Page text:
GPS Speed Accuracy

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reikiman's picture
Last seen: 10 months 1 week ago
Joined: Sunday, November 19, 2006 - 17:52
Points: 8447
GPS Speed Accuracy

I'm thinking there must be some others who are looking at how accurate GPS units are for measuring speed. So here's a bit of yahoogling on the idea. I contend that for a vehicle the most accurate measurement is going to be a properly calibrated measurement directly off the wheel. But after reading some of these I see there's some variables even when measuring right off the wheel. Knowing how many revolutions the wheel makes only tells you the speed if you accurately know the wheel's diameter, and then only if you can adjust the speedometer so it knows the proper wheel diameter. -- two boats drag racing, one GPS showing 38.5 to 39-MPH the other about 44-MPH -- National Institute of Health study which concluded that bicycle speed measurements are pretty darn accurate with most GPS so long as you're in a straight line travel. Curvy travel is less accurate. -- An observation that GPS tends to read 3mph different from a car speedometer -- and some guesswork as to why -- Such as wheel size variation due to wear and tear -- a 5 miles/hr discrepency, and other guesswork as to why. One statement is legal requirements are such that speedometers can read high, but they cannot read low. -- General question, 'how accurate are they'? "The GPS manufacturers generally quote 0.1 MPH accuracy on flat ground, at constant speed and direction for several seconds and with a good sat lock. Yes, most car speedos will read up to 10% high (you wouldn't want it to read too low, would you?)" -- "In my bakkie (FORD) if I drive 130km/h on the Speedo the GPS shows +-116km/h, Bakkie showing 150km/h, GPS +-135km/h Bakkie 175km/h GPS 152km/h (top speed of beloved Frikkie die Ford)"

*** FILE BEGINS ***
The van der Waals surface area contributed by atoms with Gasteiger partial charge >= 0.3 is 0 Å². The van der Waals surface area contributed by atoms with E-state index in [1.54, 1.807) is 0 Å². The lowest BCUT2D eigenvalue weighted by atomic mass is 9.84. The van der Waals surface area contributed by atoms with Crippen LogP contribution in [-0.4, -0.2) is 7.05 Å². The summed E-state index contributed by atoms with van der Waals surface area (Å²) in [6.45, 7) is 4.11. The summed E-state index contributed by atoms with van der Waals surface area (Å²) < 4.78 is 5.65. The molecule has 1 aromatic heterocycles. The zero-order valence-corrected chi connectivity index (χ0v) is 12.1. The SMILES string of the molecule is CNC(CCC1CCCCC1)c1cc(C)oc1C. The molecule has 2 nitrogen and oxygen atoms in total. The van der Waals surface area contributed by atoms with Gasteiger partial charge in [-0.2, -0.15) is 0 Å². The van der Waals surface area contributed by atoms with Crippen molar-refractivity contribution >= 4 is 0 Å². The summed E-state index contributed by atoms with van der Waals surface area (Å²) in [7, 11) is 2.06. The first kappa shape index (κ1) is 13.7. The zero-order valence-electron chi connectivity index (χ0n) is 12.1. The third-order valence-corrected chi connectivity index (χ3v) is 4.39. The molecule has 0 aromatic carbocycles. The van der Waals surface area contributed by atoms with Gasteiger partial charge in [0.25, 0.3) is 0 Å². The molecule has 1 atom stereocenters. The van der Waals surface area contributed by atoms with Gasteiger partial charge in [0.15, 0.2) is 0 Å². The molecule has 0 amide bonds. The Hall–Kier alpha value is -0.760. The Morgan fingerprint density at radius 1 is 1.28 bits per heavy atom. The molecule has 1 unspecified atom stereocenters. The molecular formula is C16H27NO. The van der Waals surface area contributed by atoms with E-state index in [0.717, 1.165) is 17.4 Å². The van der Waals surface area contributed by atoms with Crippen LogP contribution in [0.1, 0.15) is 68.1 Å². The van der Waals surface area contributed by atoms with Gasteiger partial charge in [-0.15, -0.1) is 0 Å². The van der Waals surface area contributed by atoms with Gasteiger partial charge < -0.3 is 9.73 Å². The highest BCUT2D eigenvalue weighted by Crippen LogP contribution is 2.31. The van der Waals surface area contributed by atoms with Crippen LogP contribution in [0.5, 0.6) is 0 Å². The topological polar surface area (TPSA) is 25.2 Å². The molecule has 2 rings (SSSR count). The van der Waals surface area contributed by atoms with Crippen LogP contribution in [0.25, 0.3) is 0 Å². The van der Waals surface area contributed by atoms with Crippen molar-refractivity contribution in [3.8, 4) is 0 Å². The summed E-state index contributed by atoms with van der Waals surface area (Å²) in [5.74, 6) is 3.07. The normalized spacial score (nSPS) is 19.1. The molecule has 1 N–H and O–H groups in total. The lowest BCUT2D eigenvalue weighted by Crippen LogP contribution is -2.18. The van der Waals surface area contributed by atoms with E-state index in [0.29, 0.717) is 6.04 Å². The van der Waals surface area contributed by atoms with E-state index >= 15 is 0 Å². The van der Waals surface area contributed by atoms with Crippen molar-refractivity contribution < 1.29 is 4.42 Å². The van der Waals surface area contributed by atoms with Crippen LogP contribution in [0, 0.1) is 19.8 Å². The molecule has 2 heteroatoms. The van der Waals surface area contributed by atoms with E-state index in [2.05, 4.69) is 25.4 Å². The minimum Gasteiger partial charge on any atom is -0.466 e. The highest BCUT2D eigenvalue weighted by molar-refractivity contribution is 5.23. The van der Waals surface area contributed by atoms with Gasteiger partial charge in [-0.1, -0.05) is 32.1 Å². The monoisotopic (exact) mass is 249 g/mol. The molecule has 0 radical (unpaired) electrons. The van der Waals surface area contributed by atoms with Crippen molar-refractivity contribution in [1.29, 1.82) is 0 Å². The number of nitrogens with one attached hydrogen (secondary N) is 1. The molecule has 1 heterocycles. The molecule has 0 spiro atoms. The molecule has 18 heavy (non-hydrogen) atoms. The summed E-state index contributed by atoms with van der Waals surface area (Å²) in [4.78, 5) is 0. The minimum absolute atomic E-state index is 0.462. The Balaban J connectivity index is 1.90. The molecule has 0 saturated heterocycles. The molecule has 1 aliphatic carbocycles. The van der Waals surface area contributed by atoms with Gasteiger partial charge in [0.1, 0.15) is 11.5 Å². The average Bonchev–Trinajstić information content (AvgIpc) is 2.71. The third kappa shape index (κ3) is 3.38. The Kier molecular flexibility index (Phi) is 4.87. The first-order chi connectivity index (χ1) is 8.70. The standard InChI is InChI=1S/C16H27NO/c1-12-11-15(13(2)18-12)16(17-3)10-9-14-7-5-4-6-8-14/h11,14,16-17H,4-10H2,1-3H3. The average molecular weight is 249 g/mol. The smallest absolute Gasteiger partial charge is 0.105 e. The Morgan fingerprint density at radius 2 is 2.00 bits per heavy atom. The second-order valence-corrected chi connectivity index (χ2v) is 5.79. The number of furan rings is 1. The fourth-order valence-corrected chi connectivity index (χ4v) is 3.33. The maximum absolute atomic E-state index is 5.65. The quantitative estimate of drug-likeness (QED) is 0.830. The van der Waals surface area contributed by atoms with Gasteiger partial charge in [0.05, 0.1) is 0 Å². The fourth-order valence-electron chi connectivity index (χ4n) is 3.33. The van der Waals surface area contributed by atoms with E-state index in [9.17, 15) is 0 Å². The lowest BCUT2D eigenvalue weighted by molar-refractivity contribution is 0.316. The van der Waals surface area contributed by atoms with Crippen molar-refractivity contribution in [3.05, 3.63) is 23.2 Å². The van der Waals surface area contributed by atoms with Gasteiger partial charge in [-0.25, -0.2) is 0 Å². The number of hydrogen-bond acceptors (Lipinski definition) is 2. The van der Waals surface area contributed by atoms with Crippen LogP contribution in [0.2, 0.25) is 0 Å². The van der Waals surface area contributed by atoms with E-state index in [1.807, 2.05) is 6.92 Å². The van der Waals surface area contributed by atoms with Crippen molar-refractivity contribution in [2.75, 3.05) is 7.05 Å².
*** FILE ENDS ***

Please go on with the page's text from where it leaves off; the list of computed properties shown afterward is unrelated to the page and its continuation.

Last seen: 13 years 10 months ago
Joined: Tuesday, December 25, 2007 - 08:18
Points: 342
Re: GPS Speed Accuracy

Your right, I was wondering. I just picked up a GPS and I wanted to use it to test my cars speedometers. I was even going to take it along for a bike ride to see what it would say.

I always do a roll out (with the proper amount of weight on it) of my bike wheel to measure the distance and input that figure into the bike computer. That should be accurate.

I even went as far as changing out the speedometer drive gear in my cars transmission to make it more accurate.

I see when they do serious testing of cars they use a independent fifth wheel. I just use the freeway provided markers that they have set up here in one area of San Diego. I guess Caltrans did this as a service, it goes for four miles marking each mile.

I would bet that the better GPS units have accelerometers in them, maybe not available to the public. Otherwise I would think they would be pretty accurate if you drove at a steady speed for a few seconds.


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